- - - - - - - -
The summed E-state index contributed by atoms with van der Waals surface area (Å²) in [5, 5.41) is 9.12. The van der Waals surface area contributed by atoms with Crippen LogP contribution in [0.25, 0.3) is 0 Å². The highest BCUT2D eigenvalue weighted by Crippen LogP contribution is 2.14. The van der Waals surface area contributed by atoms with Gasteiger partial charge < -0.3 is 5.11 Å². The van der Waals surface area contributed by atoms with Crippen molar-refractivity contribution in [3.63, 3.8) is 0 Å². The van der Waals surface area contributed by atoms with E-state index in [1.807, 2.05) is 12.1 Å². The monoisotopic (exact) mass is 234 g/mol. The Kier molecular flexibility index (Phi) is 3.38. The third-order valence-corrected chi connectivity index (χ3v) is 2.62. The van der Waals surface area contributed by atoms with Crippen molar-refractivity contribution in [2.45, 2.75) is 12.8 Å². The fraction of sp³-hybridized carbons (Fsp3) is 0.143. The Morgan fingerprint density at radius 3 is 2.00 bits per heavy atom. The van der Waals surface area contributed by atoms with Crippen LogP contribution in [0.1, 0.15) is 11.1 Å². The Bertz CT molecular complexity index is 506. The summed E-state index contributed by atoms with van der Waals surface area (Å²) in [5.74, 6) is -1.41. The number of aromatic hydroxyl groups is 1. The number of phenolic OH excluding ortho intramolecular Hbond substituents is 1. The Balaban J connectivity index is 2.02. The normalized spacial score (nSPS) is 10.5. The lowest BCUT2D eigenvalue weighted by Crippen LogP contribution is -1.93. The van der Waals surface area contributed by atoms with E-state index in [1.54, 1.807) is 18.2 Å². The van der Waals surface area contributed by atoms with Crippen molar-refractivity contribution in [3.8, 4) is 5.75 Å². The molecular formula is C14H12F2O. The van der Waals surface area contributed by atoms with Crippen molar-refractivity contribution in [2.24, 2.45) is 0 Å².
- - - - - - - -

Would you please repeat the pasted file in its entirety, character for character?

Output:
The summed E-state index contributed by atoms with van der Waals surface area (Å²) in [5, 5.41) is 9.12. The van der Waals surface area contributed by atoms with Crippen LogP contribution in [0.25, 0.3) is 0 Å². The highest BCUT2D eigenvalue weighted by Crippen LogP contribution is 2.14. The van der Waals surface area contributed by atoms with Gasteiger partial charge < -0.3 is 5.11 Å². The van der Waals surface area contributed by atoms with Crippen molar-refractivity contribution in [3.63, 3.8) is 0 Å². The van der Waals surface area contributed by atoms with E-state index in [1.807, 2.05) is 12.1 Å². The monoisotopic (exact) mass is 234 g/mol. The Kier molecular flexibility index (Phi) is 3.38. The third-order valence-corrected chi connectivity index (χ3v) is 2.62. The van der Waals surface area contributed by atoms with Crippen molar-refractivity contribution in [2.45, 2.75) is 12.8 Å². The fraction of sp³-hybridized carbons (Fsp3) is 0.143. The Morgan fingerprint density at radius 3 is 2.00 bits per heavy atom. The van der Waals surface area contributed by atoms with Crippen LogP contribution in [0.1, 0.15) is 11.1 Å². The Bertz CT molecular complexity index is 506. The summed E-state index contributed by atoms with van der Waals surface area (Å²) in [5.74, 6) is -1.41. The number of aromatic hydroxyl groups is 1. The number of phenolic OH excluding ortho intramolecular Hbond substituents is 1. The Balaban J connectivity index is 2.02. The normalized spacial score (nSPS) is 10.5. The lowest BCUT2D eigenvalue weighted by Crippen LogP contribution is -1.93. The van der Waals surface area contributed by atoms with E-state index in [1.54, 1.807) is 18.2 Å². The van der Waals surface area contributed by atoms with Crippen molar-refractivity contribution in [3.8, 4) is 5.75 Å². The molecular formula is C14H12F2O. The van der Waals surface area contributed by atoms with Crippen molar-refractivity contribution in [2.24, 2.45) is 0 Å².